New Woodland Garden

It has been an intense spring. I put in four new gardens for clients, planting over eight hundred plants. In the middle of all this work my wife decided to tackle a long neglected area at the top of our driveway which up to now has always been choked with brambles, raspberry canes and bishop’s weed. After spending two days pulling out hundreds of canes and getting very scratched up we exposed a beautiful ancient fallen down apple tree. As luck would have it in the middle of this project a gardening friend sent me a link to a sale at Eastern Plant Specialists based in Maine where they had a special for one hundred Ostrich ferns. What could be better. I placed an order and two days later a large box appeared with 100 plants about 3” high and a root ball plugs about the same size. After planting the ferns all around the apple tree we received two good spring soakings and the bright green fronds leapt about 10” inches in three days. A few weeks later a friend wanted several beds of ostrich ferns removed from her courtyard garden. It was a good deal – If I dug them out I could have them. About 8 years ago I had taken this same friend to a fern nursery on Long Island and she bought maybe 25-30 of these ostrich ferns and there were now about 400 -500 ferns. After digging up over 100 ferns I planted them on the opposite side of the driveway among some Spanish Bluebells. Now I have the beginnings of a small woodland garden at the top of the drive and I plan to research other woodland plants to plant amongst the ferns. I will also add more Spanish bluebells in the fall. I welcome any suggestions for additional woodland plants to add to the new area and/or how to heal my aching bones!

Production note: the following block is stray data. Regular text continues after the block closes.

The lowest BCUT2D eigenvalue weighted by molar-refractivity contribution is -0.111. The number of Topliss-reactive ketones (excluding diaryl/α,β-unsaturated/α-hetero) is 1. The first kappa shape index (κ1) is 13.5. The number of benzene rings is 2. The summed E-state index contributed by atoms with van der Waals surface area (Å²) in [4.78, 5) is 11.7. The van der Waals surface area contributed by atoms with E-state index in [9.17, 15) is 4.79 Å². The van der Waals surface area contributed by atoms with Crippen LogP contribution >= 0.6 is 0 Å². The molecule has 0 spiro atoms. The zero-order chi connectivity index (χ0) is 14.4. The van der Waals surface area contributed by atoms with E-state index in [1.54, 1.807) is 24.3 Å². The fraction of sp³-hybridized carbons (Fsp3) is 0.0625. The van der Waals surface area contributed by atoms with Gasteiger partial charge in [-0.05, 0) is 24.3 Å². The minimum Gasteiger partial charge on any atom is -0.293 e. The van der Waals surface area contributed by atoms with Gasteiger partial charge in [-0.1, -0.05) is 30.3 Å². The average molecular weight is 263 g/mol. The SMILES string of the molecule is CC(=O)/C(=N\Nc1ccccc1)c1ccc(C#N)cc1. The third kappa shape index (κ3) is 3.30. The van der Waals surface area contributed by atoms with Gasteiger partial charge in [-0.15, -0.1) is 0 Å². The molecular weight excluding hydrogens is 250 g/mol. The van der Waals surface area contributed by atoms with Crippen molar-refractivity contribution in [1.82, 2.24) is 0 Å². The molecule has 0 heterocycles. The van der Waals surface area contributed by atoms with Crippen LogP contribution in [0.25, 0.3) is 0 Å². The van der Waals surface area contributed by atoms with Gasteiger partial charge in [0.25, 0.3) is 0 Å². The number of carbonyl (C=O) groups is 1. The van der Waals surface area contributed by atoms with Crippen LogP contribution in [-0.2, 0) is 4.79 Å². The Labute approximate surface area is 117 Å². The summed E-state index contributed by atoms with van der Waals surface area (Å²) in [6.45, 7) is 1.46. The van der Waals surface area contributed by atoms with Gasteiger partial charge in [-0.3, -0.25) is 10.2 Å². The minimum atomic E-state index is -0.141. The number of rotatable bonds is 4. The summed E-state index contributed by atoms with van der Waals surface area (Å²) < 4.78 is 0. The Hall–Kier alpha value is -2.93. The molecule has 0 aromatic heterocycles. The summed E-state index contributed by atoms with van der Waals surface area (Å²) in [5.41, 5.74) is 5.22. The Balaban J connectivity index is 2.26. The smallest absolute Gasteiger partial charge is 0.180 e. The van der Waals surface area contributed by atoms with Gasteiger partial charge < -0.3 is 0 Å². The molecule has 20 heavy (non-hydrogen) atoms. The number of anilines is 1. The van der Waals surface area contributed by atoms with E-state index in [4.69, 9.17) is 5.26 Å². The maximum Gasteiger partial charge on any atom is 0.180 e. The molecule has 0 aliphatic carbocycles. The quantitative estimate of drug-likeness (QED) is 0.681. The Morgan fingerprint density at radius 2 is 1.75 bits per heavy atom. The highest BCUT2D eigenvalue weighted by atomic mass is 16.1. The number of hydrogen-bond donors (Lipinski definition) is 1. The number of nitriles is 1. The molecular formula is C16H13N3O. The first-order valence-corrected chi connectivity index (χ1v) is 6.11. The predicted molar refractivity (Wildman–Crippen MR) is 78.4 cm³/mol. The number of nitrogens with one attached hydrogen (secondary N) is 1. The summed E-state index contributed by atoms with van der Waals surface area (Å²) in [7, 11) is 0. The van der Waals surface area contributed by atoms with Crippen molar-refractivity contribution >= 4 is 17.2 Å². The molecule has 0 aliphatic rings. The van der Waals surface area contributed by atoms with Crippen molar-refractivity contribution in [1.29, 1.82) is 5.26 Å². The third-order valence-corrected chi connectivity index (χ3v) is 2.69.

Exposed apple tree after clearing hundreds of brambles

Exposed apple tree after clearing hundreds of brambles

Ostrich ferns from friend transplanted to left side of driveway with Spanish Bluebells

Ostrich ferns from friend transplanted to left side of driveway with Spanish Bluebells

New woodland planting in driveway.

New woodland planting in driveway.

About Don Statham

Garden Designer shares tips
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12 Responses to New Woodland Garden

  1. Deirdre says:

    Welsh poppies?

  2. Brian O'Neil says:

    Most of my garden in Roxbury is shaded next to a brook. Here’s some woodland natives that I have planted that do well:
    Stylophorum diphyllum Celandine Poppy,
    Various trilliums (erectum, grandiflorum, luteum)
    Podophyllum peltatum (Mayapple)
    Jeffersonia diphylla (Twin Leaf)
    Other ferns-I especially like these three
    Polystichum acrostichoides Christmas Fern (evergreen is a plus)
    Adiantum pedatum northern maidenhair
    Osmunda cinnamomea Cinnamon Fern
    Erythronium pagoda Trout lily
    Polygonatum biflorum Solomon’s- Seal-
    Asarum canadense Wild Ginger
    Caulophyllum thalictoides Blue Cohosh
    Cimicifuga (actaea) racemosa Bugbane
    Arisaema triphyllum Jack-in the Pulpit
    Solidago flexicaulis Zigzag Goldenrod
    Spiranthes cernua Nodding lady’s tresses

    I use plenty of non-natives too

    If you intend to plant more plants, I don’t have a cure for your aching bones!

    • Don Statham says:

      Brian- Wow you do have your shade plants at hand! I would love to transplant some Mayapple in the area. I have plenty of trout lily pretty much everywhere. Will definitely check out some of these others. Many thanks Don

    • Ross Hamilton says:

      Hello Don,

      Brian gives an excellent list.
      To which I might add kirengeshoma palmata, Japanese yellow wax-bells, which likes the Catskills, or the Drybrook Valley at least. To continue the yellow theme, I’d add the old fashioned lemon yellow daylily, which is tough as nails and fragrant, to boot. It gives a full month of bloom to my garden. Ross

  3. Joan Martorano says:

    Sounds lovely! I love tiarella and sweet woodruff in the shade. Also plumbago and astilbe.

  4. Deborah Banks says:

    You two do nice work!

  5. If you want to add a large-leafed plant, try diphlleia cymosa. Big leaves, small white flowers. The Japanese version of mayapple also has fabulous leaves. I saw it recently in a garden in Hanover, New Hampshire and fell in love!

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